We know that the sequence of amino acids ultimately determines the three-dimensional structure of a protein. We also know that proteins can spontaneously adapt their native conformations, be denatured, and be renatured back into their native conformations, as was shown in Figure.
Primary Structure Leads to Tertiary Structure
With modern computing techniques, we are able to predict protein structure. This is becoming more and more possible as more powerful computers allow the processing of large amounts of information.
The encounter of biochemistry and computing has given rise to the burgeoning field of bioinformatics. Prediction of protein structure is one of the principal applications of bioinformatics.
Bioinformatics - the application of computer methods to process large amounts of information in biochemistry
Another important application is the comparison of base sequences in nucleic acids, a topic we shall discuss in Chapter 13, along with other methods for working with nucleic acids. As we shall see, we can now predict protein structure and function by knowing the nucleotide sequence of the gene that eventually leads to the final protein.
The first step in predicting protein architecture is a search of databases of known structures for sequence homology between the protein whose structure is to be determined and proteins of known architecture, where the term homology refers to the similarity of two or more sequences.
Homology - similarity of monomer sequences in polymers
If the sequence of the known protein is similar enough to that of the protein being studied, the known protein’s structure becomes the point of departure for comparative modeling. Use of modeling algorithms that compare the protein being studied with known structures leads to a structure prediction.
This method is most useful when the sequence homology is greater than 25% to 30%. If the sequence homology is less than 25% to 30%, other approaches are more useful. Fold recognition algorithms allow comparison with known folding motifs common to many secondary structures.
We saw a number of these motifs in Section 4-3. Here is an application of that information. Yet another method is de novo prediction, based on first principles from chemistry, biology, and physics. This method, too, can give rise to structures subsequently confirmed by X-ray crystallography.
The flow chart in Figure shows how prediction techniques use existing information from databases. Figure 4.33 shows a comparison of the predicted structures of two proteins (on the right side) for the DNA repair protein MutS and the bacterial protein HI0817. The crystal structures of the two proteins are shown on the left.
Hydrophobic Interactions: A Case Study in Thermodynamics
We briefly introduced the notion of hydrophobic interactions in Section 4-4. Hydrophobic interactions have important consequences in biochemistry and play a major role in protein folding.
Large arrays of molecules can take on definite structures as a result of hydrophobic interactions. We have already seen the way in which phospholipid bilayers can form one such array. Recall (Section 2-1) that phospholipids are molecules that have polar head groups and long nonpolar tails of hydrocarbon chains.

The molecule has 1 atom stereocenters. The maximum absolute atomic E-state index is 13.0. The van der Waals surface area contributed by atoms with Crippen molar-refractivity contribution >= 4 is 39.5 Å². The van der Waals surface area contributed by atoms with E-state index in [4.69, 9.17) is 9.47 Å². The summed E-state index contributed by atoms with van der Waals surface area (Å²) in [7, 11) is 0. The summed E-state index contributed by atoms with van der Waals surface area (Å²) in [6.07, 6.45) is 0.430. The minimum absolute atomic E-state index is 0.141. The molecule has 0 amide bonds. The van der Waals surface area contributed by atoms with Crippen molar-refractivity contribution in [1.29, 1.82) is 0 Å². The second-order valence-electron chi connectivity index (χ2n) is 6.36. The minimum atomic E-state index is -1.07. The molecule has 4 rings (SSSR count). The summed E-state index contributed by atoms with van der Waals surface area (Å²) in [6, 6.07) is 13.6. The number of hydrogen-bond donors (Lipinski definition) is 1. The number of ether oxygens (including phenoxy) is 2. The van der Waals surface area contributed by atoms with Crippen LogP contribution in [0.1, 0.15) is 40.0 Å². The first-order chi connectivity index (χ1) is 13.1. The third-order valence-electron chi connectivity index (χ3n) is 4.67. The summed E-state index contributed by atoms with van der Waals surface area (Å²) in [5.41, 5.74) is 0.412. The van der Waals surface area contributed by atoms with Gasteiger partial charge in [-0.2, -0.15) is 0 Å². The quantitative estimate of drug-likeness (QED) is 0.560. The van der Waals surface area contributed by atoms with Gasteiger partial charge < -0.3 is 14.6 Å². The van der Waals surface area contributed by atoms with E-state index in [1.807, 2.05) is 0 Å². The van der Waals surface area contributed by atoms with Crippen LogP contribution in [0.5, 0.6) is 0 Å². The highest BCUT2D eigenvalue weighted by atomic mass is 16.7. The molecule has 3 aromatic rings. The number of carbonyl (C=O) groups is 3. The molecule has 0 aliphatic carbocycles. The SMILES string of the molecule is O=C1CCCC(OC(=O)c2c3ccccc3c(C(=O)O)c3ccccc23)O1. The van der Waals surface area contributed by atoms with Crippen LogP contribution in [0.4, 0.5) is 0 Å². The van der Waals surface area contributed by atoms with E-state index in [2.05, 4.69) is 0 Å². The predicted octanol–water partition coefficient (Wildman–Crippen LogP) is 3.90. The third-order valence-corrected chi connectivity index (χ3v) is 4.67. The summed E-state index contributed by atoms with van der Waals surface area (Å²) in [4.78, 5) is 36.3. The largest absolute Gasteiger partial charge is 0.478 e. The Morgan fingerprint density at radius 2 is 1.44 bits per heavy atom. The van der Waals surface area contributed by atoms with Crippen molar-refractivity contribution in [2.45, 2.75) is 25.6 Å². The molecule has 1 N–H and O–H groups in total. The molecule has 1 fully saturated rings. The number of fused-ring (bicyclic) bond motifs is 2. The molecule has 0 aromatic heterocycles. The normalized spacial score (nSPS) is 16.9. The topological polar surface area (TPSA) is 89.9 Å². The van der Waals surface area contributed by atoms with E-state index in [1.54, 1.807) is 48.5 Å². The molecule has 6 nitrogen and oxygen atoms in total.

These bilayers are less complex than a folded protein, but the interactions that lead to their formation also play a vital role in protein folding. Under suitable conditions, a double-layer arrangement is formed so that the polar head groups of many molecules face the aqueous environment, whereas the nonpolar tails are in contact with each other and are kept away from the aqueous environment.
These bilayers form three-dimensional structures called liposomes (Figure). Such structures are useful model systems for biological membranes, which consist of similar bilayers with proteins embedded in them.
Liposomes - spherical aggregates of lipids arranged so that the polar head groups are in contact with water and the nonpolar tails are sequestered from water
The interactions between the bilayer and the embedded proteins are also examples of hydrophobic interactions. The very existence of membranes depends on hydrophobic interactions.
The same hydrophobic interactions play a crucial role in protein folding. Hydrophobic interactions are a major factor in the folding of proteins into the specific three-dimensional structures required for their functioning as enzymes, oxygen carriers, or structural elements.
It is known experimentally that proteins tend to be folded so that the nonpolar hydrophobic side chains are sequestered from water in the interior of the protein, whereas the polar hydrophilic side chains lie on the exterior of the molecule and are accessible to the aqueous environment (Figure).
What makes hydrophobic interactions favorable?
Hydrophobic interactions are spontaneous processes. The entropy of the Universe increases when hydrophobic interactions occur.
As an example, let us assume that we have tried to mix the liquid hydrocarbon hexane (C6H14) with water and have obtained not a solution but a two-layer system, one layer of hexane and one of water.